The Story Of "Red" Canine Veteran Of Normandy Invasion

This story was in the latest issue of Reminisce Magazine & was submitted by WWII vet George Coanda. It's a great story!


"When the Battle of the Bulge occurred, in December 1944, I was in the infantry on the West Coast, training for the Philippines invasion.


In short order, a buddy, Paul Shockley, and I were transported by train to a camp near Boston. A few weeks later, we were on the Rhine River and were in Austria when the war ended in Europe.


After Germany surrendered, we were moved to a village a few miles from Heidelberg, Germany. We were invited to a USO show in Heidelberg and hopped on a transport truck. While waiting for the rest of the platoon, we noticed a dog :woof: walking by.


The dog jumped on the truck and rode into Heidelberg with us, then took off. No big deal, we thought. Just another stray.


When the show was over, we went back to our billet and, to our surprise, the dog was there waiting for us, I never did figure out how he returned.


We fed him and tried to see if he was trained. If he was, we figured , he was probably housebroken, and we'd keep him.


Of course, since he was a German dog, we gave him commands in German, but he didn't react. Someone else, knowing better, gave him commands in English, and the dog responded beautifully. So we adopted "Red" as our mascot.


A few weeks later, we were told to pack up for furlough home before going to the Pacific for the anticipated invasion of Japan. What to do with Red? A medic agreed to give Red a shot of morphine to temporarily put him to sleep and stuff him in the division band's bass drum to smuggle him aboard ship. If that didn't work, one of our officers had a brother in Paris who'd meet us at the port. If we couldn't get the dog aboard ship, the brother would take him back to Paris.


When we arrived in the port of Le Havre, the medic said he didn't know how much morphine he could safely give Red, so we turned to Plan B. Paul & I walked up the gangplank with Red between us, with little hope we'd keep him. At the top of the gangplank were 3 sailors and an Army colonel.


'Sorry, guys, no animals allowed," one of the sailors said.


Paul & I started to turn around when we heard the colonel say, 'Soldier, is that an ARMY dog?' 'Yes, SIR!' we replied. The colonel then turned to the sailors and said, 'Sailors, is this an ARMY ship?' They said it was.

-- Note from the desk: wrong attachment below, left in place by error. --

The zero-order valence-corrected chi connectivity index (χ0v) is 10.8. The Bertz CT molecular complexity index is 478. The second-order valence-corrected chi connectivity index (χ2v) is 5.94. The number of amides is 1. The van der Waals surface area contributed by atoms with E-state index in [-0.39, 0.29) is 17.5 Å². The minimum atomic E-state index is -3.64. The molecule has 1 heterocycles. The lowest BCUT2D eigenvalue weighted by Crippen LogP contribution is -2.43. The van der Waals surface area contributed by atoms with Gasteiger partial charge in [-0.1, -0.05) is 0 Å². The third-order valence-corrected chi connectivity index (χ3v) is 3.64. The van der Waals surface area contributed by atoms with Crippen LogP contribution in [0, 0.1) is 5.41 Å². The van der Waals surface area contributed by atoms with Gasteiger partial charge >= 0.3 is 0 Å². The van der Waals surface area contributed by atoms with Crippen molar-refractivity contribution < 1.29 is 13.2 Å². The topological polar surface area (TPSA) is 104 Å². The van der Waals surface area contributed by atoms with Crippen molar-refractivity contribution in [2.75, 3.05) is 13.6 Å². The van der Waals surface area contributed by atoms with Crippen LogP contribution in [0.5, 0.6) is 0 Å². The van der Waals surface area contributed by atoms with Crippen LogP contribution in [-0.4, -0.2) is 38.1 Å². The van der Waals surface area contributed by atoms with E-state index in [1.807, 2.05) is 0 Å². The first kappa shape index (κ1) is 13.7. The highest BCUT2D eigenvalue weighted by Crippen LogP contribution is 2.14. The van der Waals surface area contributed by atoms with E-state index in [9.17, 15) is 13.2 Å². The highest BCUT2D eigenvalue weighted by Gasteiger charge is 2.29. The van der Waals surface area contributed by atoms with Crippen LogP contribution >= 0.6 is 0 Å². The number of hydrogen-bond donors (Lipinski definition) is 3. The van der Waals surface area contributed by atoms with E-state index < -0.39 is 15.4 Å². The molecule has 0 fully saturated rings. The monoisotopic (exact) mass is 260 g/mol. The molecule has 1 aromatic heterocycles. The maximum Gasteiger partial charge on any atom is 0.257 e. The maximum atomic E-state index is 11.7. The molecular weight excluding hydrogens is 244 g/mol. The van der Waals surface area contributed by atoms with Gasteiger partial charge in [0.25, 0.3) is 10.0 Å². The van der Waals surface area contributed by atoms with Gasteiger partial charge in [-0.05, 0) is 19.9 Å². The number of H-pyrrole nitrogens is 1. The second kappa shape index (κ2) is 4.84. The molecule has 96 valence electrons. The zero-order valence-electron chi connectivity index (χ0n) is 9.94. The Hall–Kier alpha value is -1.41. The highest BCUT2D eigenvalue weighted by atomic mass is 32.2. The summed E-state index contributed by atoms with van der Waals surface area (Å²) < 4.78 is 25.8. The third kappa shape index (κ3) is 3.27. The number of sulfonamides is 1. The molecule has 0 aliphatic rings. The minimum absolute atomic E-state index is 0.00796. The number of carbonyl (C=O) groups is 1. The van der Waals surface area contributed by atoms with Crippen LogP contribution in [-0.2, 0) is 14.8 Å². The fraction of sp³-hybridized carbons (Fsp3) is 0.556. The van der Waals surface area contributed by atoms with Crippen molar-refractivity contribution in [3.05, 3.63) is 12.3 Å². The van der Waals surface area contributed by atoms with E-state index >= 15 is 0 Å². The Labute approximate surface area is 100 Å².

The colonel then turned to us and said, 'This is an ARMY ship. That is an ARMY dog. Welcome aboard!'


That was as close as I ever came to kissing a colonel. :pdt34:


When we were a few days out of port, Red suddenly lunged through the crowd on deck. Paul, who had the leash, almost had his arm torn off. Red had found his original owner. We learned the other soldier had gotten Red as a pup while he was training with a Ranger battalion in Texas. The dog became the unit mascot and accompanied the Ranger battalion during the Normandy Invasion.


Red had way more combat time than Paul & I put together! He had even been wounded by shrapnel from a German artillery shell and had a scar to prove it.


After V-E Day, Red & his owner ended up in the 86th Division and in a company with a captain :pdt33: who would not allow the soldier to keep the dog. That's why Red was wandering loose when he found us.


Since Red's original owner and I lived in cities and Paul lived on a farm, we agreed that Paul should keep the dog.


By the time that we landed in NY, Red sported a jacket made from an Army blanket. The jacket had the division patch and a PFC strip. Someone also donated a Purple Heart and European battle ribbons. Red, Paul and I were allowed to be among the first troops to leave the ship."

Heartwarming. When I got to the end I muttered out loud, "awwwwwww"! :heartpump::woof:
Marion J Chard
Proud Daughter of Walter (Monday) Poniedzialek
540th Engineer Combat Regiment, 2833rd Bn, H&S Co, 4th Platoon
There's "No Bridge Too Far"
I love that magazine!!! I get it and the Xtra, too. I saw that story and sent a copy to an English Vet I write to.

Now that's the kind of story I can really sink my teeth into! I used to have a copy of an "official discharge" for Pal, a War Dog who served with the US Marines in the Pacific.


Dogdaddy :woof:


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